Presentation on theme: "Introduction to Research Methods. Why do a literature search? Establish what is already known in your area of interest Numbers of previous studies Findings:"— Presentation transcript:
Why do a literature search? Establish what is already known in your area of interest Numbers of previous studies Findings: positive and negative Context – where and when published? Methodology used and its limitations Is there a gap in the literature? New areas to explore? Controversies in the field?
Key Steps 1. Defining TERMS or KEY WORDS 2. Selecting combinations of terms 3. Specifying Database 4. Limiting your search
Defining terms or key words Population Intervention Comparison Outcome What are all the possible combination of terms that could be used to describe what you want to find out?
Key Words A way of searching for words and phrases that appear in certain fields in the database (eg title, abstract) so you can identify relevant articles to review
KEY TERMS community based interventions for postnatal depression POPULATION: Women INTERVENTION: community based interventions COMPARISON: Depression OUTCOME: Recovery
Exercise Defined your own PICO table for your research area
Generating key words From your original research question, then generate as many associated/ alternative words Look at the literature if you are not sure, to see what other terminology is used
Obtaining your search terms WOMENDEPRESSIONCOMMUNITY BASED INTERVENTIONS Female Women Low mood Sad Affective disorders Baby Blues Community based home treatment outpatient AND Postnatal Perinatal Puerperium Postpartum
Using AND and OR (Boolean Logic) Puts your research question in a way a computer will understand Three key words: AND, OR, NOT OR: expands your search AND: narrows your search NOT: excludes topics
Exercise Referring to the handout, Develop your own lists of OR and AND words for your search
Using Free Text Words Other techniques to ensure you capture the right articles: Truncation = * symbol Allows you to search for all different forms of a word at one time. Good for plurals E.g. nurse OR nurses OR nursing can be changed to nurs*
Truncation Key is to place it after the shared root of your words = the group of letters that ALL forms of the word have in common Therapi* = only therapies or therapist Therap* = all shared roots Be careful not to place it TOO FAR back Ther* = therapy, thermometer, there Try this for your search terms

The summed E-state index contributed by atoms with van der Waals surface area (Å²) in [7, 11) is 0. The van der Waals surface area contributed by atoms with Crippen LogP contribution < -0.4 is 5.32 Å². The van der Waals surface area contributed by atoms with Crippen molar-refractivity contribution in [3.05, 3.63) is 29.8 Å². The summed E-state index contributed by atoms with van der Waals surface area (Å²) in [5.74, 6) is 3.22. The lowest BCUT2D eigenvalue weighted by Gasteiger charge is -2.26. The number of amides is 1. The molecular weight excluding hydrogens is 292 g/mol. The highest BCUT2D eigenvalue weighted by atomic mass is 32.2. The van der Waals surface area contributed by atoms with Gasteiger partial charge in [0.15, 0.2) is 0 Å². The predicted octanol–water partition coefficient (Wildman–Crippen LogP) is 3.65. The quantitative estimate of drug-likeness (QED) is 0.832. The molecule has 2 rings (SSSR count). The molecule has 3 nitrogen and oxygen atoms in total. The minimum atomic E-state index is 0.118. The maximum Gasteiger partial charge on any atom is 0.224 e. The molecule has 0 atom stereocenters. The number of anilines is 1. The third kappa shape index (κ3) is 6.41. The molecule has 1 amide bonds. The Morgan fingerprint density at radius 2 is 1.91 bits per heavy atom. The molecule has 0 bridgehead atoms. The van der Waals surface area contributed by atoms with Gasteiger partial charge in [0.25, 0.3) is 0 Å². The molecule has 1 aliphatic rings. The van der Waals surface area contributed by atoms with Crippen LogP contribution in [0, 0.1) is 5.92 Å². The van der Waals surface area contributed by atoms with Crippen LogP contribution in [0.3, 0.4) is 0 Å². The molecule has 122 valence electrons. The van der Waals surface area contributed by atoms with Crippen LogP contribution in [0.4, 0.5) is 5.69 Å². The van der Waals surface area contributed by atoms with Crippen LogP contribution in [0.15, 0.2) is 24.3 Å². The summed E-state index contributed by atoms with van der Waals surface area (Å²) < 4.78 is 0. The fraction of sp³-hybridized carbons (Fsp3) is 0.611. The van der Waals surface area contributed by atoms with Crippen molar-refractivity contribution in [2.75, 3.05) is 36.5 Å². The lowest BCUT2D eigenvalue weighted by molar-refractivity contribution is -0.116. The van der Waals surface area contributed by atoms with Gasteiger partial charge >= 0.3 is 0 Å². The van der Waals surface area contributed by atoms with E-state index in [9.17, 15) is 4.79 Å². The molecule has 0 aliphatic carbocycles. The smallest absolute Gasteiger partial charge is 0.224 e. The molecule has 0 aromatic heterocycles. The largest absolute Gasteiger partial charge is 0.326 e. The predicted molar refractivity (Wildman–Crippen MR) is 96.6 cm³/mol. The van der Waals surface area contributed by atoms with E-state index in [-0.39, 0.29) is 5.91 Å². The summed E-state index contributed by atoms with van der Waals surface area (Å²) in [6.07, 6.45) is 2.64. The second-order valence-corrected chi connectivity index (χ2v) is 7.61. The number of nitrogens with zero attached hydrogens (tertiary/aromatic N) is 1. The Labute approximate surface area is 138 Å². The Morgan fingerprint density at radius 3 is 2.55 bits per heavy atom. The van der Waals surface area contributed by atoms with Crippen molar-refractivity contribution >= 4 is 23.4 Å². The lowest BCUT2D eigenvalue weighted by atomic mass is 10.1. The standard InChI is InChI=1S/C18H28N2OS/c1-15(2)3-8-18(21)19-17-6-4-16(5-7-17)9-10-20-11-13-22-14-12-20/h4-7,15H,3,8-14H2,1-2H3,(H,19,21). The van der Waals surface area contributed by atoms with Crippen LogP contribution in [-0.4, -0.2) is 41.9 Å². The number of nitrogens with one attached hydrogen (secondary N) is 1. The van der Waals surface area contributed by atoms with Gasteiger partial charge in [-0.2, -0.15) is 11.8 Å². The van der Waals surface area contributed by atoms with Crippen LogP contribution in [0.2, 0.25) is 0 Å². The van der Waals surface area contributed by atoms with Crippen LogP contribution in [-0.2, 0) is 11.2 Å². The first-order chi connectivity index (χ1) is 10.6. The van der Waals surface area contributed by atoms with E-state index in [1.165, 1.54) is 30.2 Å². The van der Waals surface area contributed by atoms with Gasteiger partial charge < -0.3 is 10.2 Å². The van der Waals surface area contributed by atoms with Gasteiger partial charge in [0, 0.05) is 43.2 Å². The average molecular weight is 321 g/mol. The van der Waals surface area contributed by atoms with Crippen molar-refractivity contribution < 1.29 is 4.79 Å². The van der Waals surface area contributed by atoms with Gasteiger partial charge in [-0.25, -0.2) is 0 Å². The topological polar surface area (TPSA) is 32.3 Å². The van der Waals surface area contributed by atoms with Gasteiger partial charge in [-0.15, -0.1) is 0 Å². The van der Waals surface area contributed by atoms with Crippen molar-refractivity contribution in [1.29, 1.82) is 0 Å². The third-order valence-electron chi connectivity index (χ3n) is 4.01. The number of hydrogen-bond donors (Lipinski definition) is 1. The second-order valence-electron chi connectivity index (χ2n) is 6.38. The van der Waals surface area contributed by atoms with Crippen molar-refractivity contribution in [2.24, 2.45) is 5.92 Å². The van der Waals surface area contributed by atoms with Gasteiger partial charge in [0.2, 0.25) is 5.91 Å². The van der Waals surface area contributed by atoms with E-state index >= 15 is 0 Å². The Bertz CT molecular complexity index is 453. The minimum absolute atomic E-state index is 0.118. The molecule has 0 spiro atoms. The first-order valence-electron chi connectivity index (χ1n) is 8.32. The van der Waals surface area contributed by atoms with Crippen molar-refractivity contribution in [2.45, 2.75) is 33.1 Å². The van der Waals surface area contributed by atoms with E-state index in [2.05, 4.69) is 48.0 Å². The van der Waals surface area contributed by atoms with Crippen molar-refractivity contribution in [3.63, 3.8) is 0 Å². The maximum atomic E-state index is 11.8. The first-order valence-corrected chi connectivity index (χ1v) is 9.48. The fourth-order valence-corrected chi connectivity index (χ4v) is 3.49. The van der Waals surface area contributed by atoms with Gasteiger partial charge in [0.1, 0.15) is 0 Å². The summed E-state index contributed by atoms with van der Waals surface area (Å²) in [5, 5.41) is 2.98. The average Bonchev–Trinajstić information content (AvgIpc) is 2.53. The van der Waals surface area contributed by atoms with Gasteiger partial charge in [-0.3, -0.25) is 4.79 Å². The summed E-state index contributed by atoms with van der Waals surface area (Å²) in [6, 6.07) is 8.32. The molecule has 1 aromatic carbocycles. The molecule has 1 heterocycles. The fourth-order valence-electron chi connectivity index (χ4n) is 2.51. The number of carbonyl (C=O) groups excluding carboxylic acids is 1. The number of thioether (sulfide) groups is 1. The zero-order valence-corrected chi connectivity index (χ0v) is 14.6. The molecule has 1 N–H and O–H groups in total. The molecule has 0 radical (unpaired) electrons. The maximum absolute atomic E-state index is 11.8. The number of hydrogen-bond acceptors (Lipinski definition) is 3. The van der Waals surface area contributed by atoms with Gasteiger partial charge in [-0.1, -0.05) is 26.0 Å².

ADJACENCY (ADJ) Allows you to specify words that need to be found near each other, but can be in any order Allows you to search for different phrases at same time Works on the principle that words near each other are likely to be related Asthma ADJ inhaler = asthma inhaler or inhaler asthma Try this for your search terms
Adjacency.. You can specify HOW CLOSE the words should be: E.g within 3 words Asthma ADJ3 inhaler = an inhaler for asthma, an asthma inhaler, using an inhaler for moderate asthma Try this for your search terms
Using Truncation & Adjacency Try combining them together e.g. asthm* ADJ inhaler* Gives you even more flexibility
Using a wildcard symbol (?) Wildcard symbol (?) – stands for a possible letter. Useful if searching where there are different spellings e.g USA vs UK e.g colo?r = colour OR color Must have at least 2 LETTERS before it (can’t use it for foetal- f?tal)
Putting it all together in a search string For example – “Lung cancer” turned into a search string: (lung* OR pulmonary) adj3 (tumo?r* OR neoplasm* OR neoplasm* or malignan* OR cancer*) Use of brackets to show that one of the terms inside the first set of brackets should be adjacent to one of the terms in the second set of brackets
Exercise Put all your key words together into a search string
Using Subject or MeSH headings Most databases index individual articles into a number of subject headings, which describe their content. Differ between databases Eg an article might be indexed under 15 subject headings, with some identified as the main subject
Subject Headings Are organised into a subject tree: going from general to more specific
Subject headings Advantages: More relevant articles More likely to get all instances But often requires a combination of subject headings S
Limiting your search You may have too many results!! Limits help you weed out irrelevant articles.
Common Limits Years of publication Language: English Language Abstract/ Full text availability Human/Animal studies Additional limits: Publication Type of article: Review, case report Journal Subsets Age groups
Literature searches What to do with your findings: 1. Review the abstracts/titles for relevance 2. Create a group of articles you wish to save/ export 3. SAVE or EXPORT them to your reference manager, email or print them! Exact way this is done varies between databases
Reference Managers Allows you to keep Titles, Abstracts and Full text of articles in a specific reference manager system Enables you to cite these articles easily as you write your paper up If used well, avoids quite a lot of time and confusion!
Examples of reference managers End Note Web Reference Manager Word also has its own reference manager
Homework Undertake a literature search in the research area you will focus on for your research project Read the abstracts and narrow it to 10 relevant articles. Identify which ones you can access the full text for and find these